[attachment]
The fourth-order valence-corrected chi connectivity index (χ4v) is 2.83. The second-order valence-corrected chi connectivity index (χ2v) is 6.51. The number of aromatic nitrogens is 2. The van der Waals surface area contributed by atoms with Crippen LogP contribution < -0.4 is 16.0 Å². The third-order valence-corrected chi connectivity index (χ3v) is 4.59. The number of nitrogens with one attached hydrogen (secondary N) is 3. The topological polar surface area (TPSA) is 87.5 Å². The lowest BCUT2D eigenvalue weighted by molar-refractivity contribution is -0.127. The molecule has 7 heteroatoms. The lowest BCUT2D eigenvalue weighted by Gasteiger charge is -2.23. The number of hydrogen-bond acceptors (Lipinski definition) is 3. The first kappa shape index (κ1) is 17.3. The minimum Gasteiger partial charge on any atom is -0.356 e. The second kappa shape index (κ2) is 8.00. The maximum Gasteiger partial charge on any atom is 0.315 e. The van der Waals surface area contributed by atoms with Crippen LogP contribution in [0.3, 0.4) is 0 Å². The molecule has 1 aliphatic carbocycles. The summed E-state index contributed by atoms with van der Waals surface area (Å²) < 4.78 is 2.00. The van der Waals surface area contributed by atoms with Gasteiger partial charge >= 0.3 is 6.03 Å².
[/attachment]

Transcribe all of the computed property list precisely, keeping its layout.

The fourth-order valence-corrected chi connectivity index (χ4v) is 2.83. The second-order valence-corrected chi connectivity index (χ2v) is 6.51. The number of aromatic nitrogens is 2. The van der Waals surface area contributed by atoms with Crippen LogP contribution < -0.4 is 16.0 Å². The third-order valence-corrected chi connectivity index (χ3v) is 4.59. The number of nitrogens with one attached hydrogen (secondary N) is 3. The topological polar surface area (TPSA) is 87.5 Å². The lowest BCUT2D eigenvalue weighted by molar-refractivity contribution is -0.127. The molecule has 7 heteroatoms. The lowest BCUT2D eigenvalue weighted by Gasteiger charge is -2.23. The number of hydrogen-bond acceptors (Lipinski definition) is 3. The first kappa shape index (κ1) is 17.3. The minimum Gasteiger partial charge on any atom is -0.356 e. The second kappa shape index (κ2) is 8.00. The maximum Gasteiger partial charge on any atom is 0.315 e. The van der Waals surface area contributed by atoms with Crippen LogP contribution in [0.3, 0.4) is 0 Å². The molecule has 1 aliphatic carbocycles. The summed E-state index contributed by atoms with van der Waals surface area (Å²) < 4.78 is 2.00. The van der Waals surface area contributed by atoms with Gasteiger partial charge >= 0.3 is 6.03 Å².